He pursued Smithson for five years. She never met him in this time, and never wrote a line in reply to his voluminous letters. The first time she set eyes on him was in another performance as Juliet when Berlioz, so moved, ‘gave a loud cry and rushed out of the theatre, wildly wringing [his] hands.’ She was undoubtedly somewhat disturbed by this fit, and asked fellow actors to ensure he was kept a distance, as ‘she did not like the look of [his] eyes’. She left for Amsterdam, leaving Berlioz to wallow in dejection, saying that, ‘even Shakespeare has never painted the horrible gnawing at the heart’ that he felt.
Berlioz’s friends long suffered his ravings about Harriet. They complained that on walks through Paris he would ‘fill the unsympathetic boulevards and the adjacent streets with his love laments.’ Girard, a conductor and friend, wrote that ‘if it were anyone else, I would show him the door’. Berlioz’s letters to friends betray his almost delirious state – ‘today it is a year since I saw HER for the last time. Oh! Unhappy woman! How I loved you….trembling I write, HOW I LOVE YOU.’
Finally, in 1832, after hearing Berlioz’s Lélio, whose monologues make it clear the piece was intended for her, she granted him an audience. It took further months to convince her of his love – at one point he obtained a passport, threatening to quit Paris forever and move to Germany. In a rather more extreme gesture, he staged a suicide attempt, the effect of which was to leave him vomiting for two hours owing to the quantity of opium he had ingested. Nevertheless, after overcoming opposition from their families, they were wed in 1833. Berlioz remembered that ‘on the day of our marriage she had nothing in the world but debts, and the fear of never again being able to appear to advantage on the stage. My property consisted of three hundred francs, borrowed from my friend Gounet, and a fresh quarrel with my parents….But she was mine, and I defied the world.’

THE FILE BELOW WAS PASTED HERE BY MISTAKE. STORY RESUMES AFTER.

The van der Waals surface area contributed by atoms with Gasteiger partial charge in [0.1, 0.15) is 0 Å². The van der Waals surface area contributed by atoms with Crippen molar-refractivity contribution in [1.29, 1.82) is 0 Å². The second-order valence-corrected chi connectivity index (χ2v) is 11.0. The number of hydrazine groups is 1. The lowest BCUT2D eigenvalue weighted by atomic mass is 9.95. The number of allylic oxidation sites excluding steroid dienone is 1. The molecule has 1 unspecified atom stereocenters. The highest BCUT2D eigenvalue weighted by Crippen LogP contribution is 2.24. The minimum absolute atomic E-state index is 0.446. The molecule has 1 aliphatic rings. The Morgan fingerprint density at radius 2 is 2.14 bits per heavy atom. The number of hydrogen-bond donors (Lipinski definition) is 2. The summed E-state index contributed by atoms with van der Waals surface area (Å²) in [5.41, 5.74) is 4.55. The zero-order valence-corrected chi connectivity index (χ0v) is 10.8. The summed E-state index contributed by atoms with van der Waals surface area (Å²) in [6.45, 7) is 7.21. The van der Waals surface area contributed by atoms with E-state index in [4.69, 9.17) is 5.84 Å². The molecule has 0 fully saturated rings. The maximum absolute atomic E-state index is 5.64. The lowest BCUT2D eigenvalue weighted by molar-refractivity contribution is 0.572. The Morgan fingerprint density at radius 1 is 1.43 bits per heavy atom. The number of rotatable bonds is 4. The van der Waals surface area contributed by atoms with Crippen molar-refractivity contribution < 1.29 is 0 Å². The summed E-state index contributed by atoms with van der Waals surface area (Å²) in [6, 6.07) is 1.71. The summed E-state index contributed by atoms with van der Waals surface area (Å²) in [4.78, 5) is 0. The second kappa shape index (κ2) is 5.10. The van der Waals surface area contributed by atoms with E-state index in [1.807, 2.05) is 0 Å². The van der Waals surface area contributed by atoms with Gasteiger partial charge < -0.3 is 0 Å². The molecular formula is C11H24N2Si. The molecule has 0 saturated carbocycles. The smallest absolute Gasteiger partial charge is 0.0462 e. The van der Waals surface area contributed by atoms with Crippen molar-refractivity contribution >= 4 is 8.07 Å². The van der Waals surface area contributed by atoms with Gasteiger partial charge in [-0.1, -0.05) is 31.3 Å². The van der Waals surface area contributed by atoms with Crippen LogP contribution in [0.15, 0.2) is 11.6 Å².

They had one son, Louis, but by 1840, the couple were separated. In 1854, paralysed, Harriet died in Monmartre. On travelling in his cab to fetch the Protestant pastor for the funeral ceremonies, he passed the Odéon where, he lamented, ‘I saw Juliet for the first and last time.’
There is no doubt that Berlioz’s relationship with Smithson significantly affected his artistic output. At The Night Shift, there will be the chance to hear the Orchestra of the Age of Enlightenment perform extracts from Roméo et Juliette, Berlioz’s homage to two of his great sources of inspiration, Shakespeare and Smithson.
written by Matthew Swann, Associate Producer of Reverb Festival 2012
Classical music can seem full of jargon. Most of it is very useful to professional musicians and academics*, but it can be confusing and off-putting to people coming to classical music gigs for the first time. But perhaps the most difficult jargon of all is how we describe the thing itself. Classical Music implies stuffy concert halls and formal etiquette to a lot of people – all things that Reverb and the Roundhouse definitely aren’t, so what words should we use to describe what we’re doing?